The Odd Fellows


W.E.B. Du Bois


June 1, 1912

The Grand United Order of Odd Fellows is so large and influential an organization among the colored people of America that its internal affairs are of wide interest. As contrasted with the Elks it represents the original English society, while the white order, the International Order of Odd Fellows, forms the spurious organization. The first lodge was set up by Peter Ogden, a Negro, March 4, 1843. The order had 4,000 members by 1868, and in 1904 reported 286,000. It has to-day 492,905 members. Not only has the order this large membership, but it owns something like two and a half million dollars’ worth of property, and pays out through its subordinate lodges a half million dollars a year in sick and death benefits. It has a central governing body which handles nearly $200,000 a year. It is natural that in an organization like this there should come a severe test of Negro democracy in elections. At the last meeting in Atlanta one man had, on the face of the returns, a majority of votes to elect him grand master. Some of the votes, however, were contested, and back of the effort to contest was a deep and widespread feeling that the candidate was not the proper man to be elected to the position. The result was that his election did not take place and the convention adjourned with the old officers holding over. This was accomplished, however, by adroit and high-handed methods which did not at all savor of democracy. On the other hand, the defeated candidate, contrary to expectation, neither withdrew from the order nor openly rebelled: but, while criticising the methods by which his election was prevented, announced his determination to run again two years hence. Here, then, is a problem of democracy put squarely before the colored people. It is not a new problem, but old as the hills. How, with democratic government, are you going to prevent the election to high office of men whom you think unworthy? There is but one way. Educate the voters. Any other method is dangerous and in the long run suicidal. If the colored Odd Fellows wish the worthiest of their fellows in command over them they must train the rank and file to know what worth is and to select such worth intelligently. But, say many, does not this all prove that if colored men generally voted throughout the South they would make such mistakes as they are making in their own organizations? Of course, it does; of course, they would make mistakes; but human democracy is built on such mistakes. It is only through the training of mistaken action that worthy democratic government can be founded, it is only when the possible mistakes mean utter destruction of government that oligarchy is justifiable. In the present instance there is no such possibility, for even now the colored people in the black belt would vote with some intelligence, and if they had been as zealously trained to citizenship as they have to caste and crime they would be voting as intelligently as any class of workingmen in the republic. Meantime they are beginning their training in democracy in such organizations as the Odd Fellows, and it behooves them to make that training tell.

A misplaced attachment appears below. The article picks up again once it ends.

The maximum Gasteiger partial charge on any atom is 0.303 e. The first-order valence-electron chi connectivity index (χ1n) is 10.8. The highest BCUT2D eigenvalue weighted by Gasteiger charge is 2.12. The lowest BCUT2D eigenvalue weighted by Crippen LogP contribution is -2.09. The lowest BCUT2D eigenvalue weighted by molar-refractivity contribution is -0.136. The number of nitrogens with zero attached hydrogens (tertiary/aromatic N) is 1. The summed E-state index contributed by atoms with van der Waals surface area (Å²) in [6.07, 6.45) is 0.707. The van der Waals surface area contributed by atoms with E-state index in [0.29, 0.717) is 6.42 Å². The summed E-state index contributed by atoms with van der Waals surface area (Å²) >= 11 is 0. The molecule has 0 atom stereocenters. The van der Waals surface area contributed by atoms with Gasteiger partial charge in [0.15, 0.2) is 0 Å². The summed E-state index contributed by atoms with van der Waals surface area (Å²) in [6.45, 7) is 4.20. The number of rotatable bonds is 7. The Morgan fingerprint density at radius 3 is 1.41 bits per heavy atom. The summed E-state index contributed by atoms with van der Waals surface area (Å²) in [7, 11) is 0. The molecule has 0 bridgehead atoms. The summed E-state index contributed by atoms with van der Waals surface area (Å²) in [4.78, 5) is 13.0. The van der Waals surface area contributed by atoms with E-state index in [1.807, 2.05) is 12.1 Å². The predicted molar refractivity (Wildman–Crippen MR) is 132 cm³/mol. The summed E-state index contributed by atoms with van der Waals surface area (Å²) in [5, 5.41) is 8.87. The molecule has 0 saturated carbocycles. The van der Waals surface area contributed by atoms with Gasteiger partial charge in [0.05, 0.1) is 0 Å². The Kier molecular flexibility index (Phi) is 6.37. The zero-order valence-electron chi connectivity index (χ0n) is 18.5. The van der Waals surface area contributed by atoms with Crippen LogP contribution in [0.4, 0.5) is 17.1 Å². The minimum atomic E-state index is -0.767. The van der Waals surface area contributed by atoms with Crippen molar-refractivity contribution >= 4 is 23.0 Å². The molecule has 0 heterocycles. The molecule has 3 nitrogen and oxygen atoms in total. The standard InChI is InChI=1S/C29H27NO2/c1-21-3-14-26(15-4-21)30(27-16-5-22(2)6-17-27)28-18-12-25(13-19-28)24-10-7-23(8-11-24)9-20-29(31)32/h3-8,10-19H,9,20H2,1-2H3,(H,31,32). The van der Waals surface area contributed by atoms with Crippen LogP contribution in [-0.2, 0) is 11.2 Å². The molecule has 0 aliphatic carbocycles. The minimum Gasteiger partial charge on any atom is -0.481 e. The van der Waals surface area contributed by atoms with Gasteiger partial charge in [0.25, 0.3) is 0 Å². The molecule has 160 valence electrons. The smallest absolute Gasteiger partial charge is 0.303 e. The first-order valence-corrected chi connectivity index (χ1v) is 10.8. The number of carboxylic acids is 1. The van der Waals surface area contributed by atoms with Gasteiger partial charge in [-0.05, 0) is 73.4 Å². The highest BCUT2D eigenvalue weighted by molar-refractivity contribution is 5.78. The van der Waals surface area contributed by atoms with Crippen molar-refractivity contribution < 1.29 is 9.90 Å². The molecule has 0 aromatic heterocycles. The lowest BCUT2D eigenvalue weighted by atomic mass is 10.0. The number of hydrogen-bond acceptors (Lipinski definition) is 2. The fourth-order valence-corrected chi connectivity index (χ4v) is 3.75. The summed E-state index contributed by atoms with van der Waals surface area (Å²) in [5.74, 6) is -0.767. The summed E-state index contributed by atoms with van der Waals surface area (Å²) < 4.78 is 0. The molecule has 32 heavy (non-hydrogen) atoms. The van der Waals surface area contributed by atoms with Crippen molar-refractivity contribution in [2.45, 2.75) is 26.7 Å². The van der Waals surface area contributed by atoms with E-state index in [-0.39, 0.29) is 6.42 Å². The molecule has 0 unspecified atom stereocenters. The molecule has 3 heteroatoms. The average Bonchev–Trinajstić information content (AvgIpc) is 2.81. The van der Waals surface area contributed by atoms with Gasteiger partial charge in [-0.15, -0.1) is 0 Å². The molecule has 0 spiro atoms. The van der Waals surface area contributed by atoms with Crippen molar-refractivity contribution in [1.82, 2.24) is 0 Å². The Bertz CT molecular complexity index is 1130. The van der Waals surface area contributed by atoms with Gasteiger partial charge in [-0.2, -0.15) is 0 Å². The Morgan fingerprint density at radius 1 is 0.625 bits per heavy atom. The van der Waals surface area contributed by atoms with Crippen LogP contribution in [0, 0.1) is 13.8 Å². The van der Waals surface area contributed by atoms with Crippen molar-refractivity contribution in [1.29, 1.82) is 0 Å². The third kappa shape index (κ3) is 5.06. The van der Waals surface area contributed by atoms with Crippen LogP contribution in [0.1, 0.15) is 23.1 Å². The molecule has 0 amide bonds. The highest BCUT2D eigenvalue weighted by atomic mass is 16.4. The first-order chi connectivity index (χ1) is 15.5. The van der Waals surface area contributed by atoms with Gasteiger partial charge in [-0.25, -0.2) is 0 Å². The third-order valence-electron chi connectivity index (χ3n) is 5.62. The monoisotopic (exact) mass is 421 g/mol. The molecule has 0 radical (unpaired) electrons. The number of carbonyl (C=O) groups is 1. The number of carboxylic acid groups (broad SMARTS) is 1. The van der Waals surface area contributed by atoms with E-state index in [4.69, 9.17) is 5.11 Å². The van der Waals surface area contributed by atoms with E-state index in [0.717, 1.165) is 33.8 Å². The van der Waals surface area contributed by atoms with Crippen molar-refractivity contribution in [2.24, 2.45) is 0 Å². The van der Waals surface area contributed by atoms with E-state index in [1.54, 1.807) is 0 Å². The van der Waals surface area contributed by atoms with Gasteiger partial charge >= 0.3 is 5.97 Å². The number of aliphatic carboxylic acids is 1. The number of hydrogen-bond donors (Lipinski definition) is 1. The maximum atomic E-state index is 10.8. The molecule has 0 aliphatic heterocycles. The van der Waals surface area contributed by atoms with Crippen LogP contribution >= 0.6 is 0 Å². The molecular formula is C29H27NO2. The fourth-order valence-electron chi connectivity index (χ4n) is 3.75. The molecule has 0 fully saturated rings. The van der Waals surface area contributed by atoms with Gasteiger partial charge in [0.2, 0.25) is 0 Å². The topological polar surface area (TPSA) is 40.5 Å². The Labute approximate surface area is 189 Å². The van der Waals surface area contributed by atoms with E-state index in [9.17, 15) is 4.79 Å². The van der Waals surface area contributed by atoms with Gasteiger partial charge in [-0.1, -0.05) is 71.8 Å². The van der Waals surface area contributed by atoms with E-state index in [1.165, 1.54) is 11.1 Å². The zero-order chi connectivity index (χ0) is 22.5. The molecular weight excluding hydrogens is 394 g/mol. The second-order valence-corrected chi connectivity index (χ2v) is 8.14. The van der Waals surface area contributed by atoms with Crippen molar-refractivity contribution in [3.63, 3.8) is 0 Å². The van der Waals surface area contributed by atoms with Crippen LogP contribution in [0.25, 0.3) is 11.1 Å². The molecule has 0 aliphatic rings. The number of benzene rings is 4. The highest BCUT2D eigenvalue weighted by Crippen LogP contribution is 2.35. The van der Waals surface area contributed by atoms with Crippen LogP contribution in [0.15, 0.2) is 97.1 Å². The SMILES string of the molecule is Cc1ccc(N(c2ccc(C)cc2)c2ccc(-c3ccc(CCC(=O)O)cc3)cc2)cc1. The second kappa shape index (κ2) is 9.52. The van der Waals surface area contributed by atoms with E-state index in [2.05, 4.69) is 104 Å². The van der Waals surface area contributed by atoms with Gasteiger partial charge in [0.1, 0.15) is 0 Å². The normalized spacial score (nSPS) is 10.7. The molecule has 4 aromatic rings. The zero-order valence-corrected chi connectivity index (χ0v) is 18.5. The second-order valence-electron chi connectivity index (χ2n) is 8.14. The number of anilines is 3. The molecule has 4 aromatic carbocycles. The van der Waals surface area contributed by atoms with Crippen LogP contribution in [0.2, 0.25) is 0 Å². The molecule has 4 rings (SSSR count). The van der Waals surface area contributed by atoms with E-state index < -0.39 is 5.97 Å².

For attribution, please cite this work as:
Du Bois, W.E.B. 1912. “The Odd Fellows.” The Crisis 5 (2): 77--78.